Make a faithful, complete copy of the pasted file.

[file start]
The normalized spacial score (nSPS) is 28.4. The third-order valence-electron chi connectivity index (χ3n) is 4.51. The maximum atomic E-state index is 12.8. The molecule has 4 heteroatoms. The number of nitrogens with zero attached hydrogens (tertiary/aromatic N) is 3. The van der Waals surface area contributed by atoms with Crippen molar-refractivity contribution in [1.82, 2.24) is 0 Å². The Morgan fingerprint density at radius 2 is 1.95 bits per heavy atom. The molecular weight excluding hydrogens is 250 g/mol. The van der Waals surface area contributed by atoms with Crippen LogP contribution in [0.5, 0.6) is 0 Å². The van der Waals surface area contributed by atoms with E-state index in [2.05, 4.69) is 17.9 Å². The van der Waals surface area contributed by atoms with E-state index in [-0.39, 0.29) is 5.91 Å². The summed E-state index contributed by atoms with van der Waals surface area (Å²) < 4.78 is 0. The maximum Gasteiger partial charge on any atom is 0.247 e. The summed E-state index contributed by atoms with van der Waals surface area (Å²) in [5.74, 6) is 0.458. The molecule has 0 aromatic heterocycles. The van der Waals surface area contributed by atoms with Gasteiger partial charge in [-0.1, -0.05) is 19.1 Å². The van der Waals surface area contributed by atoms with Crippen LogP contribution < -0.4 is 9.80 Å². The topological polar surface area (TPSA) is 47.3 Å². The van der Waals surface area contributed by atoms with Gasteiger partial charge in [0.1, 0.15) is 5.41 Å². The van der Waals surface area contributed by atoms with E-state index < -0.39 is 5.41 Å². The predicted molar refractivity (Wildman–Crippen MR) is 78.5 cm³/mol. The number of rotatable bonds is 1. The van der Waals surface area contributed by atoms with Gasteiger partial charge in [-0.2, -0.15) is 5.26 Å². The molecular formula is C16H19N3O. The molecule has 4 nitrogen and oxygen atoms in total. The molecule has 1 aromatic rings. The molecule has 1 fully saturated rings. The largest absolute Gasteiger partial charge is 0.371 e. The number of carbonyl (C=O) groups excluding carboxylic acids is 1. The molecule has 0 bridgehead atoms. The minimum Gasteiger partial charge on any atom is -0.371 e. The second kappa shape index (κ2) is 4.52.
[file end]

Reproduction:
The normalized spacial score (nSPS) is 28.4. The third-order valence-electron chi connectivity index (χ3n) is 4.51. The maximum atomic E-state index is 12.8. The molecule has 4 heteroatoms. The number of nitrogens with zero attached hydrogens (tertiary/aromatic N) is 3. The van der Waals surface area contributed by atoms with Crippen molar-refractivity contribution in [1.82, 2.24) is 0 Å². The Morgan fingerprint density at radius 2 is 1.95 bits per heavy atom. The molecular weight excluding hydrogens is 250 g/mol. The van der Waals surface area contributed by atoms with Crippen LogP contribution in [0.5, 0.6) is 0 Å². The van der Waals surface area contributed by atoms with E-state index in [2.05, 4.69) is 17.9 Å². The van der Waals surface area contributed by atoms with E-state index in [-0.39, 0.29) is 5.91 Å². The summed E-state index contributed by atoms with van der Waals surface area (Å²) < 4.78 is 0. The maximum Gasteiger partial charge on any atom is 0.247 e. The summed E-state index contributed by atoms with van der Waals surface area (Å²) in [5.74, 6) is 0.458. The molecule has 0 aromatic heterocycles. The van der Waals surface area contributed by atoms with Gasteiger partial charge in [-0.1, -0.05) is 19.1 Å². The van der Waals surface area contributed by atoms with Crippen LogP contribution < -0.4 is 9.80 Å². The topological polar surface area (TPSA) is 47.3 Å². The van der Waals surface area contributed by atoms with Gasteiger partial charge in [0.1, 0.15) is 5.41 Å². The van der Waals surface area contributed by atoms with E-state index < -0.39 is 5.41 Å². The predicted molar refractivity (Wildman–Crippen MR) is 78.5 cm³/mol. The number of rotatable bonds is 1. The van der Waals surface area contributed by atoms with Gasteiger partial charge in [-0.2, -0.15) is 5.26 Å². The molecular formula is C16H19N3O. The molecule has 4 nitrogen and oxygen atoms in total. The molecule has 1 aromatic rings. The molecule has 1 fully saturated rings. The largest absolute Gasteiger partial charge is 0.371 e. The number of carbonyl (C=O) groups excluding carboxylic acids is 1. The molecule has 0 bridgehead atoms. The minimum Gasteiger partial charge on any atom is -0.371 e. The second kappa shape index (κ2) is 4.52.